Purpose
The purpose of Scaffolding Instruction is to provide students who have learning problems a teacher supported transition from primarily seeing and hearing the teacher demonstrate & model a particular math concept/skill to performing the skill independently.
What is it?
 Provides students who have learning problems the crucial learning support they need to move from initial acquisition of a math concept/skill toward independent performance of the math concept/skill.
 Also referred to as "guided practice."
 Relies both on your observation skills and on your decisionmaking skills.
 Occurs after you have initially described and modeled the instructional concept/skill a multiple number of times.
 Systematic fading of teacher modeling as students demonstrate they have initially acquired the concept/skill.
 Teacher increases number of and difficulty level of questions for successive examples of target math concept/skill requiring students to demonstrate increased levels of understanding.
 Immediate and specific feedback, both corrective feedback and positive reinforcement, is provided with each student response.
 Process continues until students demonstrate complete understanding of math concept/skill and demonstrate they are ready to perform independently.
 Decisions on when and how much to fade instruction are based on teacher observations of student behavior during the scaffolding process (i.e. accuracy of student responses & subtle verbal/nonverbal cues).
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What are the critical elements of this strategy?
 Occurs after teacher initially describes & models concept/skill at least three times.
 Teacher begins by modeling succeeding skill and providing a high level of direction: Teacher asks questions and answers questions.
 Teacher gradually fades his/her direction as student(s) demonstrate increasing levels of competency in performing the skill: Teacher asks questions and students answer questions.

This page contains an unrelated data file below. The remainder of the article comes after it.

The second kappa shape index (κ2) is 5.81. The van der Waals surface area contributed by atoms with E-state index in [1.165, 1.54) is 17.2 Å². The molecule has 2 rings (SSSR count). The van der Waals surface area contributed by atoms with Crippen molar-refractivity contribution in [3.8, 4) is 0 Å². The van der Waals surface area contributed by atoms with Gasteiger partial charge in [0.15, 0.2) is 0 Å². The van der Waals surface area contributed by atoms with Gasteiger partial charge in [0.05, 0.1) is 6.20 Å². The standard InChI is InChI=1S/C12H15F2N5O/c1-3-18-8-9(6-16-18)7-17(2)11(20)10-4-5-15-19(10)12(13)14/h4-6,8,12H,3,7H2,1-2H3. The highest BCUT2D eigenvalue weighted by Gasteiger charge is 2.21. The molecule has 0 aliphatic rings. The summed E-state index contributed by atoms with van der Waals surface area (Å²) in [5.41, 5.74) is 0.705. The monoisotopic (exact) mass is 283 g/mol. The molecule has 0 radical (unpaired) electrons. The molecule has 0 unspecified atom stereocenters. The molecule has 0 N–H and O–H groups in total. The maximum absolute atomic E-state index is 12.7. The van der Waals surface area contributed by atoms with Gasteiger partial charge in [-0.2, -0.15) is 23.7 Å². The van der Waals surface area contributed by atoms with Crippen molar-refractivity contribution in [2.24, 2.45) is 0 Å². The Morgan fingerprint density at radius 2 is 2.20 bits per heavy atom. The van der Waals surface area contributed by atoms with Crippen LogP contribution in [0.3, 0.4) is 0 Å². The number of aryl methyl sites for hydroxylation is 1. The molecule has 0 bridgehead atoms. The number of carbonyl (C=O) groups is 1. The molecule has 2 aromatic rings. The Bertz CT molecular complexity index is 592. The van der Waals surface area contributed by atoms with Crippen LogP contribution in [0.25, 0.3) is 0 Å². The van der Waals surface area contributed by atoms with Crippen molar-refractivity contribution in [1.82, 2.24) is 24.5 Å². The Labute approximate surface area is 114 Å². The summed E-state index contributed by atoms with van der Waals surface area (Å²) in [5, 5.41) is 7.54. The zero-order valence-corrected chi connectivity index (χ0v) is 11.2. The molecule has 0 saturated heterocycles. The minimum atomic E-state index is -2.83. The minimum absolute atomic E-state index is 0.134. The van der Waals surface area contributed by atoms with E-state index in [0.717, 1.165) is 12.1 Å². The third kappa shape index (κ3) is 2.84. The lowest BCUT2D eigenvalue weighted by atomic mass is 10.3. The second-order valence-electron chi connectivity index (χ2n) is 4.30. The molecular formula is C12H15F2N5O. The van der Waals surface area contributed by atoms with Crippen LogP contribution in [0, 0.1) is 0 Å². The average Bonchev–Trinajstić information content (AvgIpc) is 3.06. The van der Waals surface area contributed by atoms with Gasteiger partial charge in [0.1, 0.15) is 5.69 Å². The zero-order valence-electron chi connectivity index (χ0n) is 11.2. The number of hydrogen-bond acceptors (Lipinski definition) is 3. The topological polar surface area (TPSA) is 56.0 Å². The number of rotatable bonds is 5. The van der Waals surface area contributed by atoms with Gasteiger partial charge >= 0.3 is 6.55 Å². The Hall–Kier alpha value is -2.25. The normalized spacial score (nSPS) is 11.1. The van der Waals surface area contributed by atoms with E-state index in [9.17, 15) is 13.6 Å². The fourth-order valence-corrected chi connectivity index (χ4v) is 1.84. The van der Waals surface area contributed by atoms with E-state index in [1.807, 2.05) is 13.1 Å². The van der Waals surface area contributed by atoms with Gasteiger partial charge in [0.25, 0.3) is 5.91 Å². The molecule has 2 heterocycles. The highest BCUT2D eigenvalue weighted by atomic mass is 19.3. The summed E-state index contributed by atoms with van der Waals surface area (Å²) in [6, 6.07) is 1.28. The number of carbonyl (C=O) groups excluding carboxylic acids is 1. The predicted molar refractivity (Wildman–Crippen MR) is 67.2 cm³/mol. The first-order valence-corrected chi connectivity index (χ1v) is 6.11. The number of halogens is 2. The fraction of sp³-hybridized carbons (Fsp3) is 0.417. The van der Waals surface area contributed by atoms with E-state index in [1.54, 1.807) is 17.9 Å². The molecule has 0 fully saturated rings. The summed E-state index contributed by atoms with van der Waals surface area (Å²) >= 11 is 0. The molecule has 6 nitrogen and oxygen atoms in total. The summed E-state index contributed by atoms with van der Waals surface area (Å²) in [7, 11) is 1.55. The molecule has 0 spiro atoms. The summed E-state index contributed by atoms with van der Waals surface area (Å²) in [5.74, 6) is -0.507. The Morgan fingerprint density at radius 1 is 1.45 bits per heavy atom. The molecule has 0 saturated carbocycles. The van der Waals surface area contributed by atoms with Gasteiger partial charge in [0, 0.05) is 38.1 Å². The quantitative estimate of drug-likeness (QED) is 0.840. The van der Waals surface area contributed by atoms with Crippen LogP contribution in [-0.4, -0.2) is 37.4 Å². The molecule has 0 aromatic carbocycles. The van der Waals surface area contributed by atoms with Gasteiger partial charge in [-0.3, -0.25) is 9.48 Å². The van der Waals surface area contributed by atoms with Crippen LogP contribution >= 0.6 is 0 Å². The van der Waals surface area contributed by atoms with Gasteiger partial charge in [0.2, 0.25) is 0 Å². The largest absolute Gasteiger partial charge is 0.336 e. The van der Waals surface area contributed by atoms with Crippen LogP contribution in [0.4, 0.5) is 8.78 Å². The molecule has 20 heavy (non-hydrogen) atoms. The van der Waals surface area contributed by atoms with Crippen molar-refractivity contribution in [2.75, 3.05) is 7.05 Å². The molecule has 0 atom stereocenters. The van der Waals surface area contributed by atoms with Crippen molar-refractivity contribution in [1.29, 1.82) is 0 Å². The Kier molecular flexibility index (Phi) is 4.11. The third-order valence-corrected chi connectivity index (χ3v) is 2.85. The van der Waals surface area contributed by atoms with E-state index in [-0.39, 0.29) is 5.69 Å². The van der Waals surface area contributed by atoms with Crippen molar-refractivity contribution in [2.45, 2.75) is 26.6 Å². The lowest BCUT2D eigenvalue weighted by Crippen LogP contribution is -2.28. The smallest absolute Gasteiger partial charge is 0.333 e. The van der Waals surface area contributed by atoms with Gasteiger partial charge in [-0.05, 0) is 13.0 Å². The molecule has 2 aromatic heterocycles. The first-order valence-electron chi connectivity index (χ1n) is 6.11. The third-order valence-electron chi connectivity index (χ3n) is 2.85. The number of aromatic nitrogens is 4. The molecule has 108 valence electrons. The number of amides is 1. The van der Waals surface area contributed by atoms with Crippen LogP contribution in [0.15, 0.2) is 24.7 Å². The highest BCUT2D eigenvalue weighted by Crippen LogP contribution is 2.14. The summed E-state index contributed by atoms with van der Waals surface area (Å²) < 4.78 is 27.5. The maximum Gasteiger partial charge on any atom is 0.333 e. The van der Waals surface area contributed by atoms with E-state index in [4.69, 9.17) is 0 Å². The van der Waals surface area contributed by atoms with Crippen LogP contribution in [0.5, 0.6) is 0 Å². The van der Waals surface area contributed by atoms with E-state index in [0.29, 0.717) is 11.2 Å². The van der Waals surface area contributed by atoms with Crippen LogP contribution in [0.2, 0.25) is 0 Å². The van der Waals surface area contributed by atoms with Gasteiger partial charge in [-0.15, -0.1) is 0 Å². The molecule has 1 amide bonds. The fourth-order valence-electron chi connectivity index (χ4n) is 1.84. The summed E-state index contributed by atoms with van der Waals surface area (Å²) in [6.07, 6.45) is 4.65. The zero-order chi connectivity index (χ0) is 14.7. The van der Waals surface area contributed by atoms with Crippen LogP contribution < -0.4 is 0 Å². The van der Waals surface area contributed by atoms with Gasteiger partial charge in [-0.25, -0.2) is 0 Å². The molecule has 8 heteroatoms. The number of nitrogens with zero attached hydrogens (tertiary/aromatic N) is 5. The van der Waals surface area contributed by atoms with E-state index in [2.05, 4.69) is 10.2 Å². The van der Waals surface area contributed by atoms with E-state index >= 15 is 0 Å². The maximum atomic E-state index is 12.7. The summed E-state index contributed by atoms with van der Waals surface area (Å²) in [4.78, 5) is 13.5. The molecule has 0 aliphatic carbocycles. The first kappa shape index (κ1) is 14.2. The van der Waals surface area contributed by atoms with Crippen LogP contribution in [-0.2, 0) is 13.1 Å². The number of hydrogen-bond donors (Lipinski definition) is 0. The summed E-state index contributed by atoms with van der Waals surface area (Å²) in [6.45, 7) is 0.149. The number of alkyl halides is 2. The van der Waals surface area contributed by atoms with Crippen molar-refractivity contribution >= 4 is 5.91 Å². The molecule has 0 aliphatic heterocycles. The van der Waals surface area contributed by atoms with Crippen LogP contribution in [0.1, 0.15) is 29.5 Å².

Teacher provides additional modeling as needed when students demonstrate nonunderstanding.
 Students demonstrate they can perform skill with few or no teacher prompts: Students ask questions and students answer questions.
 Throughout the process, the teacher provides immediate and specific feedback to students, including corrective feedback and ample amounts of positive reinforcement.
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How do I implement the strategy?
 Begin scaffolding after you have first directly described and modeled the skill at least three times.
 Perform the skill or learning task while asking questions aloud and answering them aloud (questions should pertain to specific essential features for specific problem solving steps). Choose one or two places during the problem solving process to question your students.
 Provide immediate and specific feedback as well as positive reinforcement with each student response.
 When students answer incorrectly, praise the student for his/her risktaking and effort while also describing and modeling the correct response. When students answer correctly, always provide positive reinforcement by specifically stating what it is they did correctly.